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NASA: Sea ice melt opens the Northwest and Northeast Passage

NASA: Melting sea ice opens the Northwest and Northeast Passage

NASA: Sea ice melt opens the Northwest and Northeast Passage
September 9, 2008

An image released by NASA shows that Arctic sea ice has retreated to the point where both the Northwest Passage around North America and the Northern Sea Route around Russia are open simultaneously. The occurrence marks the first time on record that both passages have been open.

Last month the National Snow and Ice Data Center (NSIDC) reported that Arctic sea ice extent has rearched the second-lowest level since record-keeping began. NSIDC said that in the final weeks of the melt season, the sea ice extent could challenge the record-low of 1.59 million square miles set last year.

Researchers say shifting currents and warmer waters are triggering ice melt, a process which builds on itself since sea ice helps reflect sunlight back into space, cooling the region. When sea ice melts, the dark areas of open water absorb the sun’s radiation, trigger a positive feedback loop that worsens melting. When there is less cloud cover, the effect is intensified.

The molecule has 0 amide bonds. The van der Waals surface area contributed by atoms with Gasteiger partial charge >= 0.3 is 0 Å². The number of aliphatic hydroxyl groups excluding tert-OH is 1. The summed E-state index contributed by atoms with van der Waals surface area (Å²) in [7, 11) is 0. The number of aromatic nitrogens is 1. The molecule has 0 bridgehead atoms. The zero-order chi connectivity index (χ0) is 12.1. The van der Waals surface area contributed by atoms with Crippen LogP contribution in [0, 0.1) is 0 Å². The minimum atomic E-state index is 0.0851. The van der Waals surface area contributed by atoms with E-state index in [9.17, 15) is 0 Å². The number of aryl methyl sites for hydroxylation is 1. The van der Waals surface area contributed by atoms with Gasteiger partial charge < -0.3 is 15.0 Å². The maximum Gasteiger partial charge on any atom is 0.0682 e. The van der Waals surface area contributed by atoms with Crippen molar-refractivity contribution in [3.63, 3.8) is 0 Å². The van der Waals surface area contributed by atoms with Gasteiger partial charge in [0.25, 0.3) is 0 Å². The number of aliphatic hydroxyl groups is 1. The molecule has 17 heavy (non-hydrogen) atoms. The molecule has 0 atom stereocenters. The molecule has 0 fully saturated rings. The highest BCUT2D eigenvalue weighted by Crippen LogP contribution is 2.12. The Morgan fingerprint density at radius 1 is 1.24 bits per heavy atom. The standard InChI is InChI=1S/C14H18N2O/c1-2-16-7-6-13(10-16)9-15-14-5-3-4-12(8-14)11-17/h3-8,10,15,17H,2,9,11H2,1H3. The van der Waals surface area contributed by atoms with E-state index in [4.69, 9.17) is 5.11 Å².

This image shows Arctic sea ice concentration on September 8, 2008, as observed by the Advanced Microwave Scanning Radiometer–Earth Observing System (AMSR-E) sensor on NASA’s Aqua satellite. The observations are collected on a pixel by pixel basis over the Arctic. The percentage of a 12.5-square-kilometer pixel covered by ice is shown in shades of dark blue (no ice) to white (100 percent ice). The gray line around the Arctic basin shows the median minimum extent of sea ice from 1979-2000. NASA image created by Jesse Allen, using data obtained courtesy of the National Snow and Ice Data Center (NSIDC). Caption by Rebecca Lindsey.

Environmentalists are concerned that the loss of summer sea ice could have dramatic implications for wildlife — like polar bear and walrus — that depend on pack ice for feeding. At the same time, some developers welcome declining ice cover in that it could make it easier to exploit the Arctic’s rich mineral, oil and gas deposits. Melting has already triggered a scramble between Canada, Russia, the U.S., Denmark, Sweden and Norway over rights to seabed resources.

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